Martin Bashir made his name by persuading reclusive stars to bare their souls and in doing so secured some of the most sensational scoops of his generation.
But the once feted journalist now faces an inquiry into claims by Earl Spencer that he landed his historic 1995 interview with Princess Diana through ‘sheer dishonesty’.
Despite a swirl of controversy around the 57-year-old dating back decades, the BBC sought fit to appoint him to the high-profile role of Religion Editor in 2016.
But over the years Mr Bashir has been accused of ‘preying on the vulnerable’, using techniques in a string of stories which could – and arguably should – have set alarm bells ringing at the Corporation.
Martin Bashir (pictured in 2019) made his name by persuading reclusive stars to bare their souls and in doing so secured some of the most sensational scoops of his generation
To secure a bombshell interview with Michael Jackson in 2003, Mr Bashir allegedly promised the singer that he would organise a trip for the pop star and the then UN Secretary General Kofi Annan to Africa to help children suffering from AIDS, court transcripts claim.
The TV presenter’s sensational documentary Living With Michael Jackson attracted worldwide publicity after Jackson’s admission that he shared his bed with children.
Yet Jackson maintained he had been duped. Two years later, during the pop star’s trial for alleged child abuse and extortion, Mr Bashir faced intense questioning over his conduct.
Citing California’s ‘shield law’ which protects journalists who refuse to answer questions about their sources or newsgathering, Mr Bashir blanked a series of questions from Jackson’s lawyer.
‘You told him [Jackson] that you were going to arrange a meeting with Kofi Annan… and would plan a trip to Africa with Mr Jackson and Kofi Annan to help African children with AIDS?’ asked the lawyer.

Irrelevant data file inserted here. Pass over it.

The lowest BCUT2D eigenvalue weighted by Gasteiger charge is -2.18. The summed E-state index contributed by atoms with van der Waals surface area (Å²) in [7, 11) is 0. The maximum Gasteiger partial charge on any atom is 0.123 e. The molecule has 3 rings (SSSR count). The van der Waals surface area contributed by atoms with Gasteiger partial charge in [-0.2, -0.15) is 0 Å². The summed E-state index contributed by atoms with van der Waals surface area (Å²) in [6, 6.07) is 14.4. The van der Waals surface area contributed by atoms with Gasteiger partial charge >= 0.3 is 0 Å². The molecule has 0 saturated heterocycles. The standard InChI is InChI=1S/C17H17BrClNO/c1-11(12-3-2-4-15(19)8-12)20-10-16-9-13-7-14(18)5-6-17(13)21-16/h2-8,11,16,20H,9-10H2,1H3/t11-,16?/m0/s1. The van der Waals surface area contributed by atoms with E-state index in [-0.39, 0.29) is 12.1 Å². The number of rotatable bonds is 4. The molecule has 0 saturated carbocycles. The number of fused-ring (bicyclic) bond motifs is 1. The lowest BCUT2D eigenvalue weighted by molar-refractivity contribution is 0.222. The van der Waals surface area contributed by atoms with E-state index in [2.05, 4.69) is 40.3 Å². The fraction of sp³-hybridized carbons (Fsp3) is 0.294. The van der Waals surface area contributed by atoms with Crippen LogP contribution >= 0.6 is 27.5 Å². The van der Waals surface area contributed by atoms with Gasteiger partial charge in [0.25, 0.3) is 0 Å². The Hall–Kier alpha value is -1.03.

To secure a bombshell interview with Michael Jackson in 2003 (pictured), Mr Bashir allegedly promised the singer that he would organise a trip for the pop star and the then UN Secretary General Kofi Annan to Africa to help children suffering from AIDS, court transcripts claim
Asked by the judge if he wished to answer, Mr Bashir replied: ‘I don’t, your honour.’
Jackson, who died in 2009, was found not guilty on all 14 counts against him. In 2006, Mr Bashir denied that he had given the singer any assurances. ‘He wasn’t promised anything,’ he insisted.
In 1991, Mr Bashir was working with award-winning reporter Eileen Fairweather on a possible documentary into the ‘Babes in the Wood’ double murders for the BBC’s Public Eye programme.
Five years earlier, Karen Hadaway and Nicola Fellows, both nine, had been found murdered in a park near their homes in Brighton.
Ms Fairweather had met Karen’s bereaved mother Michelle and persuaded her to speak to Mr Bashir.
At the end of a three-hour meeting, Mr Bashir made a highly unusual offer – the BBC would pay for Karen’s bloodied clothes to be DNA tested in a fresh bid to catch the killer.
‘Michelle took us out to the garage and the bloodstained clothes were still in a police evidence bag,’ recalled Ms Fairweather.
‘Martin took them away. I was very surprised. He got in the car and that was the last I ever saw of him. I was shoved off the programme. It was never made.’